Row 1: (If you have 28 grit stitches in the last round of the foot section, skip one stitch before starting this row. If you have 29 or 30 grit stitches, don't skip but start your row in the very next stitch.) Okay, sc in the next 29 sts. Ch 1, turn.

Row 2: sc in the same st as ch and in the next 27 sts (28 sc). Leave last st unworked! Ch 1, turn.

Row 3: sc in the same st as ch and in the next 26 sts (27 sc). Leave last st unworked! Ch 1, turn.

Row 4: sc in the same st as ch and in the next 25 sts (26 sc). Leave last st unworked! Ch 1, turn.

Row 5: sc in the same st as ch and in the next 24 sts (25 sc). Leave last st unworked! Ch 1, turn.

Row 6: sc in the same st as ch and in the next 23 sts (24 sc). Leave last st unworked! Ch 1, turn.

Row 7: sc in the same st as ch and in the next 22 sts (23 sc). Leave last st unworked! Ch 1, turn.

Row 8: sc in the same st as ch and in the next 21 sts (22 sc). Leave last st unworked! Ch 1, turn.

Row 9: sc in the same st as ch and in the next 20 sts (21 sc). Leave last st unworked! Ch 1, turn.

Row 10: sc in the same st as ch and in the next 19 sts (20 sc). Leave last st unworked! Ch 1, turn.

Row 11: sc in the same st as ch and in the next 18 sts (19 sc). Leave last st unworked! Ch 1, turn.

Row 12: sc in the same st as ch and in the next 17 sts (18 sc). Leave last st unworked! Ch 1, turn.

Row 13: sc in the same st as ch and in the next 16 sts (17 sc). Leave last st unworked! Ch 1, turn.

Row 14: sc in the same st as ch and in the next 15 sts (16 sc). Leave last st unworked! Ch 1, turn.

When completed, this part of the heel looks like this:

Nothing very difficult about that. Now we do what's called the "heel turn". It isn't very hard either, but you do have to pay attention to where you're inserting your hook. What we want to do is make a sort of pocket-looking thing to cup around the heel. When finished, it looks like this:

Row 1: sc in next 16 sts. Insert hook in SIDE like this:

yo, draw up a loop. Keeping those 2 loops on hook, insert hook in unworked st below like this:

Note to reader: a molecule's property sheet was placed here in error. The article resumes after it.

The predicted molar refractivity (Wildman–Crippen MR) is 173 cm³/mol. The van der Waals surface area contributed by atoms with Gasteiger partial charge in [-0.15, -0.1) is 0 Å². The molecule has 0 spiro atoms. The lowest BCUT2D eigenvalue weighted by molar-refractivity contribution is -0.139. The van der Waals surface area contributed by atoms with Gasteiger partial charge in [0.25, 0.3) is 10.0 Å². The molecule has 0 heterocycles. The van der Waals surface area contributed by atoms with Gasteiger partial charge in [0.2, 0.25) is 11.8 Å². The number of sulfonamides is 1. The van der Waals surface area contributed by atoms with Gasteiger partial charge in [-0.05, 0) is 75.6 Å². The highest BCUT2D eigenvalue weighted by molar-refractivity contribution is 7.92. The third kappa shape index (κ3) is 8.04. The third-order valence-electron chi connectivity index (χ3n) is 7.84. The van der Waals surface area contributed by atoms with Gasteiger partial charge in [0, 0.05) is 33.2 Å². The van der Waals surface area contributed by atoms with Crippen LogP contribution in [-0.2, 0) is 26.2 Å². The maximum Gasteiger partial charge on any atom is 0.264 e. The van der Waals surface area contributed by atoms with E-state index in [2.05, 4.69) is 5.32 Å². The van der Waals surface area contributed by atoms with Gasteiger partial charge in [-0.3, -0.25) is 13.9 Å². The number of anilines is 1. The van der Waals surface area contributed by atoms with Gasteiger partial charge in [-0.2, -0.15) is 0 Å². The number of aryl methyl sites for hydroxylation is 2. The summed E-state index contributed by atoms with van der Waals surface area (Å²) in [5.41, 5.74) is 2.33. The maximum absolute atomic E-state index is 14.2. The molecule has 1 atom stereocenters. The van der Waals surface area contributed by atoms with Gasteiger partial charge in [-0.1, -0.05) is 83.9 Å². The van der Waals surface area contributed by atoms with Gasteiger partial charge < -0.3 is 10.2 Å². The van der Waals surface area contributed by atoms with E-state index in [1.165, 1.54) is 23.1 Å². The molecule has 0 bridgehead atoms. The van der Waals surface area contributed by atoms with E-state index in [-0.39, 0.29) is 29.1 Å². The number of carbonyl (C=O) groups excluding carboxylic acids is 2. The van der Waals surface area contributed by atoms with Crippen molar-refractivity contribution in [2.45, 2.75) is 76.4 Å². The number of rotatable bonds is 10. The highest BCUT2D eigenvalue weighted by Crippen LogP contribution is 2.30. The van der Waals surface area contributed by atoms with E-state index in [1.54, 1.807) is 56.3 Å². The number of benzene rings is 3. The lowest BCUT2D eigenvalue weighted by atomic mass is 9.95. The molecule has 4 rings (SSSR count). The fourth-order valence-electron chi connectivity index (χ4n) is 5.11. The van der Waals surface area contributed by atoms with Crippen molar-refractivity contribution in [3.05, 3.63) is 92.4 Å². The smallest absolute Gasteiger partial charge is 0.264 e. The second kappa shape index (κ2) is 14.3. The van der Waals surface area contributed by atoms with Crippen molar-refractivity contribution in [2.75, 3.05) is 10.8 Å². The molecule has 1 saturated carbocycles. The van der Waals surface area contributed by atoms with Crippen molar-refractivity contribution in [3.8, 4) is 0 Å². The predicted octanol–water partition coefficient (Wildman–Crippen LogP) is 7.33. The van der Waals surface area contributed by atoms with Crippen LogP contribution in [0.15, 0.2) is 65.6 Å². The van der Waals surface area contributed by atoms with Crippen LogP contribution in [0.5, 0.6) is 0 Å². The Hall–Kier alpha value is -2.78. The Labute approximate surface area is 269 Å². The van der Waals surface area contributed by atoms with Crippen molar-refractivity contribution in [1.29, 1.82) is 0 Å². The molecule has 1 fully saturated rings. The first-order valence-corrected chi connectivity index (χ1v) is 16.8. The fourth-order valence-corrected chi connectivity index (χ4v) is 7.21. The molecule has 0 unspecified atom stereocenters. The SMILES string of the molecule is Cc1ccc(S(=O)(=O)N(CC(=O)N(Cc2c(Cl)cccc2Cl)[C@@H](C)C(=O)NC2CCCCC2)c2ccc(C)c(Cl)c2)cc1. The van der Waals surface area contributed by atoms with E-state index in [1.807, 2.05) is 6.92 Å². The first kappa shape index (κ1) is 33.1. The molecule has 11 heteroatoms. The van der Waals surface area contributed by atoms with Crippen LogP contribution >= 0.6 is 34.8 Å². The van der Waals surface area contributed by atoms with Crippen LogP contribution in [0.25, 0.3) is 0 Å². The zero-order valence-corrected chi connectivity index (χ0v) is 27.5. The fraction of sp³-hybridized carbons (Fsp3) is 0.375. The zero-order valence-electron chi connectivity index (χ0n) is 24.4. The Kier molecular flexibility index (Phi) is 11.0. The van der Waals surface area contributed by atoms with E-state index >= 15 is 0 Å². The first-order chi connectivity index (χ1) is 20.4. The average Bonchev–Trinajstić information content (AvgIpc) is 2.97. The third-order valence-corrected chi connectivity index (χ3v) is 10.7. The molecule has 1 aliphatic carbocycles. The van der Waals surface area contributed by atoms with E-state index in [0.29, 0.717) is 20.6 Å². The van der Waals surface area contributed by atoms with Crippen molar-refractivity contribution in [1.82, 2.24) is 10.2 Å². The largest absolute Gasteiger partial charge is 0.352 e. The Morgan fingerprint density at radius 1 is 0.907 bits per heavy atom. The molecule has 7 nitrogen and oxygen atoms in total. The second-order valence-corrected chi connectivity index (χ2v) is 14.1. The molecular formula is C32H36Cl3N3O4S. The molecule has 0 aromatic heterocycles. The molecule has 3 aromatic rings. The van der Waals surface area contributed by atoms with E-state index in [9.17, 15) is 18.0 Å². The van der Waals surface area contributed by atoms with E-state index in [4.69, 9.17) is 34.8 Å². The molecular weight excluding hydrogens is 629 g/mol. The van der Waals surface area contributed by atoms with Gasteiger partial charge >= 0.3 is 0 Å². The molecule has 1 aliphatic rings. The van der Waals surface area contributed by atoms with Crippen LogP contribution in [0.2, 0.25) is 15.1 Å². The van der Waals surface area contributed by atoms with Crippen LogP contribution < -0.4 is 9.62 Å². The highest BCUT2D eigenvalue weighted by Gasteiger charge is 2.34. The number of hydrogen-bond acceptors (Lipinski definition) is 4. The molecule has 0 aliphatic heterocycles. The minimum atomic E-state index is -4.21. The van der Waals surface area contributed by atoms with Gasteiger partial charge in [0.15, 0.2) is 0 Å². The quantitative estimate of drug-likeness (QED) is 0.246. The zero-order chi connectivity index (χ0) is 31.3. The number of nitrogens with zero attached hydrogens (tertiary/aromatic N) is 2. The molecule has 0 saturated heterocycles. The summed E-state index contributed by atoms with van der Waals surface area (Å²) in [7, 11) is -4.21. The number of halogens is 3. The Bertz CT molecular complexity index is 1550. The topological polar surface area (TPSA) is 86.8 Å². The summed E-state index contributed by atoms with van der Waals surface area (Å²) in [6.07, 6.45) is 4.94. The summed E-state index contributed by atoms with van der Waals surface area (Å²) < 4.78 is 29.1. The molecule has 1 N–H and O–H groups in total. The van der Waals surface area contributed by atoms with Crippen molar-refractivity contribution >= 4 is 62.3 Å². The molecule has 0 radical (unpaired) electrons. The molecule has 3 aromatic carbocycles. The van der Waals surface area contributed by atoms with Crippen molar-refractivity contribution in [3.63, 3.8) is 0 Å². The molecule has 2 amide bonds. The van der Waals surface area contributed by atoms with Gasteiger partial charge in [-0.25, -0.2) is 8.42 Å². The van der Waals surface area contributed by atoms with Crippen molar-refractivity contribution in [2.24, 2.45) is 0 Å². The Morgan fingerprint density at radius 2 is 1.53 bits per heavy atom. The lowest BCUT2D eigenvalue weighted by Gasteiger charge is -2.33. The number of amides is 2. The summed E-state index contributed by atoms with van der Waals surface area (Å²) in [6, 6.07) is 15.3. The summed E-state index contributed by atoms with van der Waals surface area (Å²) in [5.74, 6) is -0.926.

yo, draw up a loop, yo and draw a loop through all 3 loops on the hook (dec made):

Ch 1, turn.

***Note: the process I am calling a decrease (dec) is sometimes called sc2tog or scdec.***

Row 2: sc in 17 sts across. (ch 1 does not count as a sc from here on) Dec over the side and unworked st below, as in Row 1. Ch 1, turn.

Row 3: sc in 18 sc across. Dec over the long side as follows. Insert hook into upper half of the side:

yo, draw up a loop. Insert hook into lower half of the long side:

yo, pull up another loop (3 loops on hook):









yo, pull loop through all 3 loops on hook (dec made). Now, make a slip stitch into the unworked stitch below where you are now.

Ch 1, turn.

Row 4: (skip sl st just made) sc in dec and next 18 sts. Dec over long side. Sl st in unworked st below. Ch 1, turn.

Row 5: (skip sl st just made) sc in dec and next 19 sts. Dec over long side. Sl st in unworked st below. Ch 1, turn.

Row 6: (skip sl st just made) sc in dec and next 20 sts. Dec over long side. Sl st in unworked st below. Ch 1, turn.

Row 7: (skip sl st just made) sc in dec and next 21 sts. Dec over long side. Sl st in unworked st below. Ch 1, turn.

Row 8: (skip sl st just made) sc in dec and next 22 sts. Dec over long side. Sl st in unworked st below. Ch 1, turn.

Row 9: (skip sl st just made) sc in dec and next 23 sts. Dec over long side. Sl st in unworked st below. Ch 1, turn.

Row 10: (skip sl st just made) sc in dec and next 24 sts. Dec over long side. Sl st in unworked st below. Ch 1, turn.

Row 11: (skip sl st just made) sc in dec and next 25 sts. Dec over long side. Sl st in unworked st below. Ch 1, turn.

Row 12: (skip sl st just made) sc in dec and next 25 sts. Dec over the next sc and upper portion of the long side. Dec over the lower portion of the long side and the unworked stitch below. Ch 1, turn.

Row 13: Dec over the 1st two sts; sc in the next 26 sts; dec over the lower part of the side and the st on the foot section where the sc for Row 1 of the heel was made. Ch 1, turn.

Row 14: sc in the next 27 sts; dec over the next st and the upper part of the side; dec over the lower part of the side and the st on the foot section where the sc for Row 1 of the heel was made.